how much

← Go Back

By Bo Roberts-Leung, Creative Director

The holidays have come and gone – and with it came (and went) a lot of holiday videos. Some were great. Some we’re happy to forget. And although we’re knee deep in an “out with the old, in with the new” mindset, it always helps to take a look at what exactly went into some of those big holiday spots we saw all season.

“How much does a video cost?” is the most common question we get. So, we’ve asked video creators to identify a video they like & let us know what they thought it would cost to produce. The only catch: IT’S NOT THEIR VIDEO (so all posts are merely an estimate by each video creator on what they thought a similar video might cost). Enjoy the series! 

Coming out with a bang and large dose of holiday heartstring manipulation is Sainsbury’s 2014 Christmas spot. Possibly even more ambitious than last years’ full 45 minute Oscar Directed mega ad, immediately the viewer is struck by the high end production value that went into this short. This holiday, Sainsbury attempts to re-enact the 1914 Christmas Day cease fire where British and German soldiers meet, greet and engage in a game of footy; oh, and exchange Sainsbury chocolate of course.

Let me preface this article with the acknowledgment that I have never personally quoted a project of this scale, but given the polarizing reaction from war vets and creatives alike ( and the holiday season ) I thought that it was at the very least noteworthy. There are definitely those who are not pleased that the supermarket is leveraging the Great War to pedal their goods while others have called it a creative masterpiece; none the less let’s attempt to briefly “unwrap” this Christmas megalith.

Production

Director & Crew – $100k

The planning, setup, and execution of this spot were clearly very substantial. In an idealistic world this spot would need a crew of at least 12-15 people for 3 shooting days at a minimum: One day for the night time and at least two for the day shoot, but given the immense time spent in post V.E., the tight trench shots could have been completed in a studio at any time of day.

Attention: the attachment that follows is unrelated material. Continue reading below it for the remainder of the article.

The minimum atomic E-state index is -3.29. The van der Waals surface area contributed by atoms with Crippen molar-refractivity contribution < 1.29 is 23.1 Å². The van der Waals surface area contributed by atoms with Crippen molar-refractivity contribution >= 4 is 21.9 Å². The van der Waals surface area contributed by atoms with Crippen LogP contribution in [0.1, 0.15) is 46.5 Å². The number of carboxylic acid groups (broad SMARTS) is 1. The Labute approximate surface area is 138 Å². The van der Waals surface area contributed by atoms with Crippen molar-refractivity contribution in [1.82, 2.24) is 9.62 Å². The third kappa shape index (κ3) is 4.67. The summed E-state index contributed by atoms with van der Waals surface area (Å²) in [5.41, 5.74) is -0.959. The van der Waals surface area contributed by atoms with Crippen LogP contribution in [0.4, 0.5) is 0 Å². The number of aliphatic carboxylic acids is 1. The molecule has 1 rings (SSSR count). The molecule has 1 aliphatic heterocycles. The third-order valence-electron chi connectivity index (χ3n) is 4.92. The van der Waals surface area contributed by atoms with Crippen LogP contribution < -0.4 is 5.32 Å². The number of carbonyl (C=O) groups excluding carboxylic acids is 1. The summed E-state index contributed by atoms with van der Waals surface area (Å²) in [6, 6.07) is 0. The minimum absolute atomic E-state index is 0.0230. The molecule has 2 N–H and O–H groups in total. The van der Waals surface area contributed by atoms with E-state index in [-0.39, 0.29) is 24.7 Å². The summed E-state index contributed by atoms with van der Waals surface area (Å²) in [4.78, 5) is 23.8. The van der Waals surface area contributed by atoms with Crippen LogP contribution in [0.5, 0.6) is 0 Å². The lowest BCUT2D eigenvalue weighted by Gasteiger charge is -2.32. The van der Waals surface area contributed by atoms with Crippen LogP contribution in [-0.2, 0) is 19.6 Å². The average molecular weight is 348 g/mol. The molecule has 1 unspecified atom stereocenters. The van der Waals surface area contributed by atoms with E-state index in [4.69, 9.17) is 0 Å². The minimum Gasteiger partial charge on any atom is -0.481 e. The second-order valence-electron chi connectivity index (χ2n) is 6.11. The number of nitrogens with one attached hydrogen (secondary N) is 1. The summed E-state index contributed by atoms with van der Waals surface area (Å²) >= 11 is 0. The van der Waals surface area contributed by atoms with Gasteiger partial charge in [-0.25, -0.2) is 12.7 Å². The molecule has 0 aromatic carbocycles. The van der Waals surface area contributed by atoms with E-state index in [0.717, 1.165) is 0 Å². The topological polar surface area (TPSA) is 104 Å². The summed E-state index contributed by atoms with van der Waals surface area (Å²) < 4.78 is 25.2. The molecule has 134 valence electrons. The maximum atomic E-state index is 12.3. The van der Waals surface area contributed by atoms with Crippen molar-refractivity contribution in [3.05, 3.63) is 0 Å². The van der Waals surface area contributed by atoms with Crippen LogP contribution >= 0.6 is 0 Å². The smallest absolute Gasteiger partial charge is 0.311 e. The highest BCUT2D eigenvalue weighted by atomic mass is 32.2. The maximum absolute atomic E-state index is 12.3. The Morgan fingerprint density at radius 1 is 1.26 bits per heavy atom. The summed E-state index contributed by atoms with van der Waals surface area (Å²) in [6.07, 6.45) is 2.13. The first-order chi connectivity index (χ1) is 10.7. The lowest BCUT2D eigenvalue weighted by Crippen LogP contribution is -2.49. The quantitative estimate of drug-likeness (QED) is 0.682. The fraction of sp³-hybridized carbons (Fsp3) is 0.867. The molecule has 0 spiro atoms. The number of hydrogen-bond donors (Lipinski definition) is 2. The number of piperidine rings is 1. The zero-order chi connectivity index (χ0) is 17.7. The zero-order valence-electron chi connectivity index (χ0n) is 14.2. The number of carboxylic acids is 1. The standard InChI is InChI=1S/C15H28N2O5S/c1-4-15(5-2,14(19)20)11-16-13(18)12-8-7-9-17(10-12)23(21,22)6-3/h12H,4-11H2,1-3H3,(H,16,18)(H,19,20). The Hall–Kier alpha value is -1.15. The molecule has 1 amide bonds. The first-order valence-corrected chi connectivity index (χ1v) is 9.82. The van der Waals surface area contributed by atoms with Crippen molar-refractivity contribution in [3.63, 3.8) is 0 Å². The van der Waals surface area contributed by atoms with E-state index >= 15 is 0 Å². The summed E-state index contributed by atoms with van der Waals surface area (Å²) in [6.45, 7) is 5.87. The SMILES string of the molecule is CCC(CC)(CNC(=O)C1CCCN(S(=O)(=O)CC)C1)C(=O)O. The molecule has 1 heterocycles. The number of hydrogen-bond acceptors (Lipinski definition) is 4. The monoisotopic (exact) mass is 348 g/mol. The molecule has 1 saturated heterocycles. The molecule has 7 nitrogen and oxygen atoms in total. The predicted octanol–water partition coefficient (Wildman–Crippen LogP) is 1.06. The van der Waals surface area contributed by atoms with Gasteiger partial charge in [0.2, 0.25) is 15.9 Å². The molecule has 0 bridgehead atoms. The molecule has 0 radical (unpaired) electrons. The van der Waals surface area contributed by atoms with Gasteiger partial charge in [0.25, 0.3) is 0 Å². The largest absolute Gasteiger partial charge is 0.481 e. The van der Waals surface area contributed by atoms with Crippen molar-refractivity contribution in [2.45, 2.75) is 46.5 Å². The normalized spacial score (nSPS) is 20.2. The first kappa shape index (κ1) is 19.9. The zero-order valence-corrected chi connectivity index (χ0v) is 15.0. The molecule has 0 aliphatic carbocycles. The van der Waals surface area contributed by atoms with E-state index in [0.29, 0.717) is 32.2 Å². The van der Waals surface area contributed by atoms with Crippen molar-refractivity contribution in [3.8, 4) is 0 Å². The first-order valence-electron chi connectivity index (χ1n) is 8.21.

Cast/Talent -$100k

So who was the real star here? Jim? Otto? or the willy wonka-esque chocolate bar? Clearly, Sainsbury wanted the product shot to occupy a big part of our hearts and minds. Either way, casting and hiring a small militia – whether they are fighting or footballing – means mega moola for the extra bodies.

Post Production

Editing – $15k

The shots were already excellent, thus lending themselves to a fairly simple straight editing style. Crafting the timing to maximize the emotional impact would take some time, but overall I don’t see any reason why one skilled editor couldn’t craft the story in a week.

Sound and Score – $30k

Cue the music! There was quite the variety of audible explorations for this spot from soft piano to exploding bombs – and let’s not forget the choir of young men whose voices rise above the snow covered trenches. All of these areas may require different specialists and would certainly take some finessing.

Visual Effects, Scene Painting – $40k

Good lord the Mill has done it again; it seems as though everything they touch has a little piece of magic in it. All of the winterized, war torn landscape shots were digitally painted by the Mill’s team creating an ultra realistic battlefield that transports the viewer to the 1914 frontlines. This was no easy or inexpensive task.

 

Total Estimation & Final Thoughts – $285k

Leaving out the countless jobs that went into conceptualization, pre planning and the post implementation, Sainsbury has created a huge amount of buzz around their own Christmas classic. Whether you love it or hate it, the amount of work and craft that went into this creation are undeniable.

That being said, when it’s all said and done there are definitely more affordable ways to extend Christmas wishes.

Hope you all had a happy holiday, from myself & Arbiter Creative!

 

Tags: , , , , , , , , , , , ,

Leave a Reply